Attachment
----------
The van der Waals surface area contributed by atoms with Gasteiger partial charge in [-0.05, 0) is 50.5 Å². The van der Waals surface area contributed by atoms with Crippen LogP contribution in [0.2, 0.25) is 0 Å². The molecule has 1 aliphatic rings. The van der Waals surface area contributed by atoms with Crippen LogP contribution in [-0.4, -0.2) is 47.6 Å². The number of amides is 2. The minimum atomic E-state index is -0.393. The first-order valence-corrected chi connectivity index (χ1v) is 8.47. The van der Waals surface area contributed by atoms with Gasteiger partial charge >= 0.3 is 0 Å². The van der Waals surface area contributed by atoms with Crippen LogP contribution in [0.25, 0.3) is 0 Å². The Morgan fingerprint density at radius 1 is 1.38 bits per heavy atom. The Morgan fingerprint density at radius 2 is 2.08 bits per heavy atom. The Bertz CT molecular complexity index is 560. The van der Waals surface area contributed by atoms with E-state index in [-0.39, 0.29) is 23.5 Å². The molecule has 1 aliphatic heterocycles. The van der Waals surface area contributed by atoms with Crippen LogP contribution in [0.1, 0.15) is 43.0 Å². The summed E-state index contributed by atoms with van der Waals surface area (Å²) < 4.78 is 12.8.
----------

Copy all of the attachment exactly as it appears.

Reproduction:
The van der Waals surface area contributed by atoms with Gasteiger partial charge in [-0.05, 0) is 50.5 Å². The van der Waals surface area contributed by atoms with Crippen LogP contribution in [0.2, 0.25) is 0 Å². The molecule has 1 aliphatic rings. The van der Waals surface area contributed by atoms with Crippen LogP contribution in [-0.4, -0.2) is 47.6 Å². The number of amides is 2. The minimum atomic E-state index is -0.393. The first-order valence-corrected chi connectivity index (χ1v) is 8.47. The van der Waals surface area contributed by atoms with Gasteiger partial charge >= 0.3 is 0 Å². The van der Waals surface area contributed by atoms with Crippen LogP contribution in [0.25, 0.3) is 0 Å². The Morgan fingerprint density at radius 1 is 1.38 bits per heavy atom. The Morgan fingerprint density at radius 2 is 2.08 bits per heavy atom. The Bertz CT molecular complexity index is 560. The van der Waals surface area contributed by atoms with E-state index in [-0.39, 0.29) is 23.5 Å². The molecule has 1 aliphatic heterocycles. The van der Waals surface area contributed by atoms with Crippen LogP contribution in [0.1, 0.15) is 43.0 Å². The summed E-state index contributed by atoms with van der Waals surface area (Å²) < 4.78 is 12.8.